President Trump’s decision to tab 7th U.S. Circuit Court of Appeals Judge Amy Coney Barrett to replace the late Justice Ruth Bader Ginsburg has led political watchers and others to brace for a majority conservative bench.

Most important, more than 20 million Americans could lose health insurance because a conservative majority, at the urging of the president and Republican attorneys general, is likely to strike down the Affordable Care Act (ACA) as early as November.

Further, the American Journal of Managed Care (AJMC) reported that any Trump appointee, including Barrett, creates an opportunity for the erosion or complete reversal of other landmark cases instrumental in ensuring female reproductive rights.

Justice Ginsburg repeatedly sided with pro-choice abortion advocates and dissented when the Supreme Court upheld a federal ban in 2007 on a specific abortion procedure.

A report from the Urban Institute determined that without the pandemic’s added stress, repealing the ACA would result in a loss of coverage for 1-in-10 Black Americans and 1-in-10 Hispanics compared with 1-in-16 white individuals.

“The result is that about 1-in-5 Black people and nearly 1-in-3 Hispanic people would be uninsured if the act is repealed,” according to the AJMC.

Should the act be repealed, women would lose guaranteed access to birth control at no out-of-pocket cost and Medicaid patients would lose enhanced prescription drug coverage.

National Bar Association President Tricia C.K. Hoffler declared that a Trump appointee to the high court would result in another pandemic for African Americans, Hispanics, women and immigrants.

“First of all, Justice Ginsberg was a champion not just of women’s rights and gender equality but of civil rights, voting rights and racial equality,” Hoffler stated.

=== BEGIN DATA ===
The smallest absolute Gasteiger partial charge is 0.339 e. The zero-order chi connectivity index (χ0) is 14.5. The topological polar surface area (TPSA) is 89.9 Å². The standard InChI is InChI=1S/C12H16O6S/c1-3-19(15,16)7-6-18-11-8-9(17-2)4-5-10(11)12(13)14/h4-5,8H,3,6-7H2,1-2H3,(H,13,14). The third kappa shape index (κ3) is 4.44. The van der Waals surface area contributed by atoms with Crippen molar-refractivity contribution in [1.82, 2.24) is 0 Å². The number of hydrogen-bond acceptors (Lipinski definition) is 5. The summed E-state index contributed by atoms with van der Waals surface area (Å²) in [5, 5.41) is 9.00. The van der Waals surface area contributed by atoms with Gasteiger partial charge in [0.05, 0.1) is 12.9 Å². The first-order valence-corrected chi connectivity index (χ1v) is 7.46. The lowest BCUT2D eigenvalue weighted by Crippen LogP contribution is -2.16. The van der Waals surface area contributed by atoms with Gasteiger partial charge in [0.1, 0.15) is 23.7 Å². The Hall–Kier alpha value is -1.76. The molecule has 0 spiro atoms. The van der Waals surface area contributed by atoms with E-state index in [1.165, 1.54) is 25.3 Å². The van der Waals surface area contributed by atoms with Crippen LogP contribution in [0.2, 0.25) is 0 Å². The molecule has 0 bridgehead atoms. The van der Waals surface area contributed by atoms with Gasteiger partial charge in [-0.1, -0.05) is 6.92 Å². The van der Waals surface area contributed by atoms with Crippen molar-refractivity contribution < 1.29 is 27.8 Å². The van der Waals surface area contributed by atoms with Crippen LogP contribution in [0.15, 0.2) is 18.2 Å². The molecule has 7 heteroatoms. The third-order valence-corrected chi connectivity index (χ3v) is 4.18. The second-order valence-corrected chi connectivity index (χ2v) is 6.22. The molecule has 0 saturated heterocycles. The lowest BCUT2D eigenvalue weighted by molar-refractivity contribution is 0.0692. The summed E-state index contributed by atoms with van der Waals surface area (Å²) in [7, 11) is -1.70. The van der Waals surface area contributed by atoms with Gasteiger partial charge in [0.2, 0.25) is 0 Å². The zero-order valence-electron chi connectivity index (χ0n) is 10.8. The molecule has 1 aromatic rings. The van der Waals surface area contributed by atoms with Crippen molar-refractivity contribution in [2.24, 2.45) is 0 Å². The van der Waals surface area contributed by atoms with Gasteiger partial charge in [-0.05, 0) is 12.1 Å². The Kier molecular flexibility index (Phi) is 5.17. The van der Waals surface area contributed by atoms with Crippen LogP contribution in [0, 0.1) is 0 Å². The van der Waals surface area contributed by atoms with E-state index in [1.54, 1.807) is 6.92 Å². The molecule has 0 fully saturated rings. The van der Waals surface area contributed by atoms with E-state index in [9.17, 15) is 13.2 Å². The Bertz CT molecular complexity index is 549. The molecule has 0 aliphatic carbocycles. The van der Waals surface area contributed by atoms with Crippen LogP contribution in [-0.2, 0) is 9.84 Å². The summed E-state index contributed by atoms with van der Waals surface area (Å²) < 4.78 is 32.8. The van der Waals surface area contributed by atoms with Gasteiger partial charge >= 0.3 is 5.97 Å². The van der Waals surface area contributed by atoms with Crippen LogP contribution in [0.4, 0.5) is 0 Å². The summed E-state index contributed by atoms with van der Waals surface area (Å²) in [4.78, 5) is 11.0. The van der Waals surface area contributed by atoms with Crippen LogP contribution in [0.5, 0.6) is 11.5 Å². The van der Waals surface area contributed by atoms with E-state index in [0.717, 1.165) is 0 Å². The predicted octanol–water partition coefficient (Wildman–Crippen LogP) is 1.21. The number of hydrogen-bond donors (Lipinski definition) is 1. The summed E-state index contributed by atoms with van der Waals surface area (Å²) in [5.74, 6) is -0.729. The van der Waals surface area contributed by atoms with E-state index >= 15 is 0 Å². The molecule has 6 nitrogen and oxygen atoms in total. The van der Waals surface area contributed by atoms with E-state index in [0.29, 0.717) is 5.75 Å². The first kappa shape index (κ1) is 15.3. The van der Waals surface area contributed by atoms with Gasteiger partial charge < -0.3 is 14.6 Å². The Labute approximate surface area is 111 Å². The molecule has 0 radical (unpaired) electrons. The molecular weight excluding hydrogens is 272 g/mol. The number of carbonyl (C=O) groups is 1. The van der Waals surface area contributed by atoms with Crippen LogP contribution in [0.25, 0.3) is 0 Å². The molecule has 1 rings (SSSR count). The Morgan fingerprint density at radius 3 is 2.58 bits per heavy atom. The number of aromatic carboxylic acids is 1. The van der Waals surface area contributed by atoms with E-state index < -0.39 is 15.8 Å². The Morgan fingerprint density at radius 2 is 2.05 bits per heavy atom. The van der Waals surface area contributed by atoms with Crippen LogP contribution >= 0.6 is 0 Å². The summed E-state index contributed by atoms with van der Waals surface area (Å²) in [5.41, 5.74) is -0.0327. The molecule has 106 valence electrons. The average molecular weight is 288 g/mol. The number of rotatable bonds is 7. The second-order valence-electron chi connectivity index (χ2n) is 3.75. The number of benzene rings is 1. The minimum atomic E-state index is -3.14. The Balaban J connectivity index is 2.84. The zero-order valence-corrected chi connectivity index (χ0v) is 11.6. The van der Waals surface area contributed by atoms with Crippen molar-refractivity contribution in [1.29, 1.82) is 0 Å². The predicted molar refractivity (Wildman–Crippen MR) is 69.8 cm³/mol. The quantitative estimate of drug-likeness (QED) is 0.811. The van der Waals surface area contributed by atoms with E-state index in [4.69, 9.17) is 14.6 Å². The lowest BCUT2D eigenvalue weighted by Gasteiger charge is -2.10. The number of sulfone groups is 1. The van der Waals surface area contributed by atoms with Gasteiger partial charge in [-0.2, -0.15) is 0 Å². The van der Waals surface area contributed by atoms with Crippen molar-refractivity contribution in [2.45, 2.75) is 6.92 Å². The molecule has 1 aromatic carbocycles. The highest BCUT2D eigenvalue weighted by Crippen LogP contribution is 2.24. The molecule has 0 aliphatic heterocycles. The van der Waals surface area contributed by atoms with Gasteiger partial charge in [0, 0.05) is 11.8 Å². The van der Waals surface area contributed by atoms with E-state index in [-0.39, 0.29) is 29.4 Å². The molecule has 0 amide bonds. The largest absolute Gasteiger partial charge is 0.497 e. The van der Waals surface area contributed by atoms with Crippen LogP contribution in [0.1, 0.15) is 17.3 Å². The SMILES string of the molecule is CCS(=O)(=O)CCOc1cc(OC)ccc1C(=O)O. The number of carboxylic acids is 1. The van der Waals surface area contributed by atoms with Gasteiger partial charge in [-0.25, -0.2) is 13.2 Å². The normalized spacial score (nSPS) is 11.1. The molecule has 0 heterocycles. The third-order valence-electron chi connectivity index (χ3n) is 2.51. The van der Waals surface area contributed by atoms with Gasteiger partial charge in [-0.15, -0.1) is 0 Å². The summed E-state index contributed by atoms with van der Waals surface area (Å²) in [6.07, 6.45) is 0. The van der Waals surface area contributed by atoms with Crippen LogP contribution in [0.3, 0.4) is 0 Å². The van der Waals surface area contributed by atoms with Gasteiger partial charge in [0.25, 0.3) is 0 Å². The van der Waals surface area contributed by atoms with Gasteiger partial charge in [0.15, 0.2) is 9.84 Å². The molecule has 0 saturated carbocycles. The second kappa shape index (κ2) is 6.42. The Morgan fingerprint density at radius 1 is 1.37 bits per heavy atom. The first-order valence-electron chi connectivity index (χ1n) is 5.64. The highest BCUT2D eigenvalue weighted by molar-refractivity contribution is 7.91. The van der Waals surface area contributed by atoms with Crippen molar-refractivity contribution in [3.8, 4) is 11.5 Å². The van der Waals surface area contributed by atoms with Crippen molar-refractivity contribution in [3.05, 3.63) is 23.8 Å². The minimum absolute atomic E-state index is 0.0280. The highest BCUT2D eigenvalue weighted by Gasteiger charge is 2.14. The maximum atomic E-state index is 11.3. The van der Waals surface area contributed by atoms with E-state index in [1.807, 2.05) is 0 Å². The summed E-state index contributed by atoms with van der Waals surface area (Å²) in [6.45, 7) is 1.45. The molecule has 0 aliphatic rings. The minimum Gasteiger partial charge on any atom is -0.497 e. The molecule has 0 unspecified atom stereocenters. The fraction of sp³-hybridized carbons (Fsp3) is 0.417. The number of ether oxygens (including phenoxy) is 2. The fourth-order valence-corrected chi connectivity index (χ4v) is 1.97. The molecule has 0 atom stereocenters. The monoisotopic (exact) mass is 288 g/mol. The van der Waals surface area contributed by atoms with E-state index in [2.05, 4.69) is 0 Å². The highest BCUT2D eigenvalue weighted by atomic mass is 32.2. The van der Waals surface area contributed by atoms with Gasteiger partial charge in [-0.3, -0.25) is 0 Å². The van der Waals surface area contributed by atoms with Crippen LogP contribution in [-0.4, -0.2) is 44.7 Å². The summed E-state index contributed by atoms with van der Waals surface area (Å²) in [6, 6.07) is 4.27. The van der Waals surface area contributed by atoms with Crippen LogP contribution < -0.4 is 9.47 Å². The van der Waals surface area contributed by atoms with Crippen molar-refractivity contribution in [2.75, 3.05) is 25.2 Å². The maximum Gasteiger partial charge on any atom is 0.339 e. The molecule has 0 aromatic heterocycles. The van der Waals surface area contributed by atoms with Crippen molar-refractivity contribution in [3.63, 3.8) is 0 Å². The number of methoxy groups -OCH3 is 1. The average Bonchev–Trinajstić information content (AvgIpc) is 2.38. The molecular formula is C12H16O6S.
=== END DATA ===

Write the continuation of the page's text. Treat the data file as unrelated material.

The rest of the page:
“So, to move so rapidly without allowing the American public to nominate someone is ridiculous,” exclaimed Hoffler, whose path to excellence began with early education in Switzerland and matriculation from prestigious schools like the University of Geneva and Georgetown University Law Center in Washington, D.C.

“To place a right-wing conservative on the bench would be devastating for voting rights, for civil rights, for equality, for immigration, for access to housing and access to healthcare,” Hoffler continued.

“When you think of Justice Ginsburg, you can’t help but think of the 2013 Shelby v. Holder decision when she wrote a crushing dissenting opinion. That opinion put it plainly that it was gutting the Voting Rights Act of 1965,” she said.

Hoffler warned that African Americans specifically would fare worse under a majority conservative court.

“Things will be so bad during this pandemic and it’s only going to get worse for Black and brown people,” Hoffler predicted.

“With all of these police brutality cases … with Breonna Taylor, we just saw a settlement that was historical between the city of Louisville and Breonna’s family because it included police reform.”

“Well, at some point, we know that will face a challenge in other states where there’s a different application of the laws, so you know the Supreme Court will eventually hear those issues.”

“If you have a conservative court, do you think they are going to uphold policing reform? Do you think they will uphold protections for immigrants in this country? Do you think they will uphold the ACA or anything that passed during President Barack Obama’s administration related to health care, or anything regarding human rights, civil rights, voting privileges, women’s rights and women’s equality?”

“The answer to all of that respectfully would be no. We need to do everything that we can to voice our concerns as Black folks because this will have – like everything else – a disproportionate impact on our community,” she concluded.

Stacey Brown photo

Stacy M. Brown is a senior writer for The Washington Informer and the senior national correspondent for the Black Press of America. Stacy has more than 25 years of journalism experience and has authored...

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